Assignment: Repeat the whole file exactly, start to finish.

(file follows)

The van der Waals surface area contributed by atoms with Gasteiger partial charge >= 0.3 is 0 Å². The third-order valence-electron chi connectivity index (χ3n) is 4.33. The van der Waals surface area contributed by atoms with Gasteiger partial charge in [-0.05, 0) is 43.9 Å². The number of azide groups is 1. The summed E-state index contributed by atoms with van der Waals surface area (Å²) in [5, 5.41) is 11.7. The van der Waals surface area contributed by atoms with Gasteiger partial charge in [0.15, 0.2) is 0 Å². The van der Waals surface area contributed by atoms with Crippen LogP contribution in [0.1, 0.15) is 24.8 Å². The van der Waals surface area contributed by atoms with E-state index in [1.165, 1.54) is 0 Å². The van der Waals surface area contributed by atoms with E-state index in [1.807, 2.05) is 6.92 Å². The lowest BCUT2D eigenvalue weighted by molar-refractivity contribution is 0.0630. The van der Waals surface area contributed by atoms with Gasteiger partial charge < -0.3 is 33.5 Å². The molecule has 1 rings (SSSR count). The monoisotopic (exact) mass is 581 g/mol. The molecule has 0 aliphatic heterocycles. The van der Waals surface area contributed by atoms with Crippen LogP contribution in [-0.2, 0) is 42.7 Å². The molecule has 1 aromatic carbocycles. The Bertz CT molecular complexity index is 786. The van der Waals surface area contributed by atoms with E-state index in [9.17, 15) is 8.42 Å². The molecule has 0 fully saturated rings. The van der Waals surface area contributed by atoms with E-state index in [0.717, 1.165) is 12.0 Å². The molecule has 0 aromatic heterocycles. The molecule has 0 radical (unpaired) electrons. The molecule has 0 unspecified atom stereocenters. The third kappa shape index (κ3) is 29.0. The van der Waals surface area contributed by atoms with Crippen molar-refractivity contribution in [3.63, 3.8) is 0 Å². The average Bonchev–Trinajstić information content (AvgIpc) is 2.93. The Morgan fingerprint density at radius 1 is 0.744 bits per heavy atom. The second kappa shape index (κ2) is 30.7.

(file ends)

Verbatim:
The van der Waals surface area contributed by atoms with Gasteiger partial charge >= 0.3 is 0 Å². The third-order valence-electron chi connectivity index (χ3n) is 4.33. The van der Waals surface area contributed by atoms with Gasteiger partial charge in [-0.05, 0) is 43.9 Å². The number of azide groups is 1. The summed E-state index contributed by atoms with van der Waals surface area (Å²) in [5, 5.41) is 11.7. The van der Waals surface area contributed by atoms with Gasteiger partial charge in [0.15, 0.2) is 0 Å². The van der Waals surface area contributed by atoms with Crippen LogP contribution in [0.1, 0.15) is 24.8 Å². The van der Waals surface area contributed by atoms with E-state index in [1.165, 1.54) is 0 Å². The van der Waals surface area contributed by atoms with E-state index in [1.807, 2.05) is 6.92 Å². The lowest BCUT2D eigenvalue weighted by molar-refractivity contribution is 0.0630. The van der Waals surface area contributed by atoms with Gasteiger partial charge < -0.3 is 33.5 Å². The molecule has 1 rings (SSSR count). The monoisotopic (exact) mass is 581 g/mol. The molecule has 0 aliphatic heterocycles. The van der Waals surface area contributed by atoms with Crippen LogP contribution in [-0.2, 0) is 42.7 Å². The molecule has 1 aromatic carbocycles. The Bertz CT molecular complexity index is 786. The van der Waals surface area contributed by atoms with E-state index in [9.17, 15) is 8.42 Å². The molecule has 0 fully saturated rings. The van der Waals surface area contributed by atoms with E-state index in [0.717, 1.165) is 12.0 Å². The molecule has 0 aromatic heterocycles. The molecule has 0 radical (unpaired) electrons. The molecule has 0 unspecified atom stereocenters. The third kappa shape index (κ3) is 29.0. The van der Waals surface area contributed by atoms with Crippen molar-refractivity contribution in [3.63, 3.8) is 0 Å². The average Bonchev–Trinajstić information content (AvgIpc) is 2.93. The Morgan fingerprint density at radius 1 is 0.744 bits per heavy atom. The second kappa shape index (κ2) is 30.7.